Superconductivity with a twist

By Dr. Neil Canter, Contributing Editor | TLT Tech Beat May 2024

The twisting process was accomplished by splitting an extremely thin crystal into two layers under cold temperature conditions.
A two-dimensional superconductor was developed by twisting one layer at an angle of 45 degrees relative to the second layer.
A unique cryogenic solvent-free Van der Waals bonding transfer technique was used to prepare
the two-dimensional twisted superconductor. 
This superconductor is considered to be a new phase of matter. 

Identifying superconductors that can operate at temperatures close to ambient remains an elusive goal. From a tribology standpoint, working with superconductors represents the ultimate goal because these materials do not generate friction. Their potential use in manufacturing and transportation applications would lead to the ability to conduct and store electricity without loss. As sustainability becomes more important, superconductors, if identified, may provide an approach for saving energy and minimizing emissions. 

The potential for using superconductors was detailed in a previous TLT article1 which discussed the concept of a superconducting highway as a means to significantly reduce fossil fuel consumption. The authors of this concept envision vehicles equipped with permanent magnets levitating above a superconducting guideway which has the function of transmitting and storing electrical power. The added bonus is that the highway can be used to transport and store liquid hydrogen which will be needed to cool superconducting cables established underneath the highway. If such a concept is commercialized, the authors predict that automobiles will be able to travel five times faster at speeds up to 640 kilometers per hour which will enable individuals to move at a rate comparable to an airplane. While travel is taking place through levitation, emissions will be reduced because internal combustion engines will not be required. 

One of the most widely studied classes of superconductors is known as cuprates, which are compounds based on copper oxides. Upon discovery decades ago, cuprates were found to exhibit superconductivity at temperatures as high as -140 °C. This temperature was much higher than theorists had predicted.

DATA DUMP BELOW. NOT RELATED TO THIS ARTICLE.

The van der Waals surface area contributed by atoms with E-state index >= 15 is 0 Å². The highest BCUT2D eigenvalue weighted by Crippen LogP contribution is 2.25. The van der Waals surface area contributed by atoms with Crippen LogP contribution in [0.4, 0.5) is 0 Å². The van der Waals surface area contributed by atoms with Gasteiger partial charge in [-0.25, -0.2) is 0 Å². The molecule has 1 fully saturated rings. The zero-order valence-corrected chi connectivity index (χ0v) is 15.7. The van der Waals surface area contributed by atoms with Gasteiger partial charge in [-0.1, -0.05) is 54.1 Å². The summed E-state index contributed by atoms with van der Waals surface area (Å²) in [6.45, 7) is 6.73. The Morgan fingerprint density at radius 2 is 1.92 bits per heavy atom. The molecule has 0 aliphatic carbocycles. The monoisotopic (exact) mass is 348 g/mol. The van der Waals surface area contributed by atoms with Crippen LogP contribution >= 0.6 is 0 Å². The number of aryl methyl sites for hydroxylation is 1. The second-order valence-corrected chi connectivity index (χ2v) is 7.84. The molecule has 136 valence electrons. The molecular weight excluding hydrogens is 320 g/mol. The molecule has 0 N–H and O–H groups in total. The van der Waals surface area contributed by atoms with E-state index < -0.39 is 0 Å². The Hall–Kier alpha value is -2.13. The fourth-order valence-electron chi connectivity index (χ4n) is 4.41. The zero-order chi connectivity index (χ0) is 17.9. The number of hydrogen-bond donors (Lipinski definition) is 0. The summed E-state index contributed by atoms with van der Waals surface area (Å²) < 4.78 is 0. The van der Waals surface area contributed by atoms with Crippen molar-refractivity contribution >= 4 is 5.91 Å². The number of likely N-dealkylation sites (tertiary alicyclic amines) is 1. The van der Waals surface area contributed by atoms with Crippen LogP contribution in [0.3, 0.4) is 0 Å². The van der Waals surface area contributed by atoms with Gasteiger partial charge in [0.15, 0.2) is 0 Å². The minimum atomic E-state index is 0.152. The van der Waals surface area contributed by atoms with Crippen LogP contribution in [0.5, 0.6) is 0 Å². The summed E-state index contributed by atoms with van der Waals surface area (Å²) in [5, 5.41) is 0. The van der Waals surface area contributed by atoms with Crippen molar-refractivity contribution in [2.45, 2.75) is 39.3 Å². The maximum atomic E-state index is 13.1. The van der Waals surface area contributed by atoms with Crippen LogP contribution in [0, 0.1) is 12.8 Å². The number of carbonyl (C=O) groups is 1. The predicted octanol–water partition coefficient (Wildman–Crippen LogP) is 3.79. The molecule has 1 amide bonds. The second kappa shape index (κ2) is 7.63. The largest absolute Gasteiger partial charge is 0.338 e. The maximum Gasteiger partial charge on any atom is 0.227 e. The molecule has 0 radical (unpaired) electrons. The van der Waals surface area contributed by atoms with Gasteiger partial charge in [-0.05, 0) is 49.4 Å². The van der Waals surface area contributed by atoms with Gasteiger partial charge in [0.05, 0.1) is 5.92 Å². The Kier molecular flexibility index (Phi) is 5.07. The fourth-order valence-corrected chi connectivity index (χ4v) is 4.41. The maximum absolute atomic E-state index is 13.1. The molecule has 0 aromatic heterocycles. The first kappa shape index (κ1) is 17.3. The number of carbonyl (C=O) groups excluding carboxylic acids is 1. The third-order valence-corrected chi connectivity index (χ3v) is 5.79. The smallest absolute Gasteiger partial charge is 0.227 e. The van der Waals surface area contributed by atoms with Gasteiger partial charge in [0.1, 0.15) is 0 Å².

Two-dimensional materials are undergoing intensive study over the past decade because they have been found to exhibit unique properties. One of the most studied two-dimensional materials is graphene which is showing promise as a lubricant. Jedediah Pixley, associate professor in the department of physics and astronomy at Rutgers University in Piscataway, N.J., says, “Neighboring atomic layers have been found to interact through Van der Waals bonding. This weak bonding represents an opportunity for identifying new materials with unique properties.” 

One approach for synthesizing new materials is to literally twist one layer to a particular angle with respect to an adjacent layer. Pixley says, “This potential for twisting layers of atoms was discovered in 20102 and eventually led to the field now known as twistronics. Past theoretical work3 had determined how twisting one layer of graphene versus a second layer will change the material’s properties most dramatically at a predicted ‘magic-angle.’” Pixley and collaborators generalized these ideas to a broad class of systems4 including superconductors.5 

Superconducting cuprates are three-dimensional materials, but if atomic sheets could be prepared, then there is potential for realizing a two-dimensional superconductor and then manipulating it by twisting. Such an approach has now been accomplished on the cuprate Bi2Sr2CaCu2O8+y known colloquially as BSCCO (bismuth strontium calcium copper oxide).6,7  

45-degree twist 
Pixley and his colleagues conducted a theoretical study to determine how the twist angle controls the nature of the Josephson junction that is formed at the interface between a twisted pair of superconducting flakes. He says, “We evaluated the critical supercurrent at the interface between the two layers of BSCCO at various angles and found that twisting one layer at an angle of 45 degrees relative to the other led to the preparation of a new superconductor which we believe is a new phase of matter.”